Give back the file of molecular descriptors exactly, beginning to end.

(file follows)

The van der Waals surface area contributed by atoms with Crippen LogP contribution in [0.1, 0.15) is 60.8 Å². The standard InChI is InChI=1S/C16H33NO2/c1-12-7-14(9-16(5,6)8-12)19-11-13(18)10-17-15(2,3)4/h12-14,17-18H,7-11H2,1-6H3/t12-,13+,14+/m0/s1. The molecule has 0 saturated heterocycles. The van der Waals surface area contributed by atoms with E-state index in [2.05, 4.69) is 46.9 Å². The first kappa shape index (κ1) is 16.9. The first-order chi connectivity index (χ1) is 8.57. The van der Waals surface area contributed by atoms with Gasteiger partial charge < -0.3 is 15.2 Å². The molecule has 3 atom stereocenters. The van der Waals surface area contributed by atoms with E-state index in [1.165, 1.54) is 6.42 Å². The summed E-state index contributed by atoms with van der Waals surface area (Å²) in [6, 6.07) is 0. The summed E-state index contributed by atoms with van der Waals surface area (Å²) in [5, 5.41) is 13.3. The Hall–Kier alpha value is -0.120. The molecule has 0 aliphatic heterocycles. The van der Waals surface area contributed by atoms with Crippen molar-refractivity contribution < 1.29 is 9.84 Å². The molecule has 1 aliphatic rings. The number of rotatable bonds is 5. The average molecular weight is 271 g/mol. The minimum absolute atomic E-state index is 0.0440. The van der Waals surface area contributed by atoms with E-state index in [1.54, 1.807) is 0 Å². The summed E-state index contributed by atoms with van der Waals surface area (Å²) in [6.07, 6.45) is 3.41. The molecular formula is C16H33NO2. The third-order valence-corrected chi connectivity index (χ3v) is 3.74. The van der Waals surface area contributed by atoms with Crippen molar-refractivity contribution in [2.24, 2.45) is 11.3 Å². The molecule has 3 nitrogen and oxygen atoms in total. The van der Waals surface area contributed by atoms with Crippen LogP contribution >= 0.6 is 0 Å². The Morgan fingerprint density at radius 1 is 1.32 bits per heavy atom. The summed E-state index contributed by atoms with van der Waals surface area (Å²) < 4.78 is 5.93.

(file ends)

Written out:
The van der Waals surface area contributed by atoms with Crippen LogP contribution in [0.1, 0.15) is 60.8 Å². The standard InChI is InChI=1S/C16H33NO2/c1-12-7-14(9-16(5,6)8-12)19-11-13(18)10-17-15(2,3)4/h12-14,17-18H,7-11H2,1-6H3/t12-,13+,14+/m0/s1. The molecule has 0 saturated heterocycles. The van der Waals surface area contributed by atoms with E-state index in [2.05, 4.69) is 46.9 Å². The first kappa shape index (κ1) is 16.9. The first-order chi connectivity index (χ1) is 8.57. The van der Waals surface area contributed by atoms with Gasteiger partial charge < -0.3 is 15.2 Å². The molecule has 3 atom stereocenters. The van der Waals surface area contributed by atoms with E-state index in [1.165, 1.54) is 6.42 Å². The summed E-state index contributed by atoms with van der Waals surface area (Å²) in [6, 6.07) is 0. The summed E-state index contributed by atoms with van der Waals surface area (Å²) in [5, 5.41) is 13.3. The Hall–Kier alpha value is -0.120. The molecule has 0 aliphatic heterocycles. The van der Waals surface area contributed by atoms with Crippen molar-refractivity contribution < 1.29 is 9.84 Å². The molecule has 1 aliphatic rings. The number of rotatable bonds is 5. The average molecular weight is 271 g/mol. The minimum absolute atomic E-state index is 0.0440. The van der Waals surface area contributed by atoms with E-state index in [1.54, 1.807) is 0 Å². The summed E-state index contributed by atoms with van der Waals surface area (Å²) in [6.07, 6.45) is 3.41. The molecular formula is C16H33NO2. The third-order valence-corrected chi connectivity index (χ3v) is 3.74. The van der Waals surface area contributed by atoms with Crippen molar-refractivity contribution in [2.24, 2.45) is 11.3 Å². The molecule has 3 nitrogen and oxygen atoms in total. The van der Waals surface area contributed by atoms with Crippen LogP contribution >= 0.6 is 0 Å². The Morgan fingerprint density at radius 1 is 1.32 bits per heavy atom. The summed E-state index contributed by atoms with van der Waals surface area (Å²) < 4.78 is 5.93.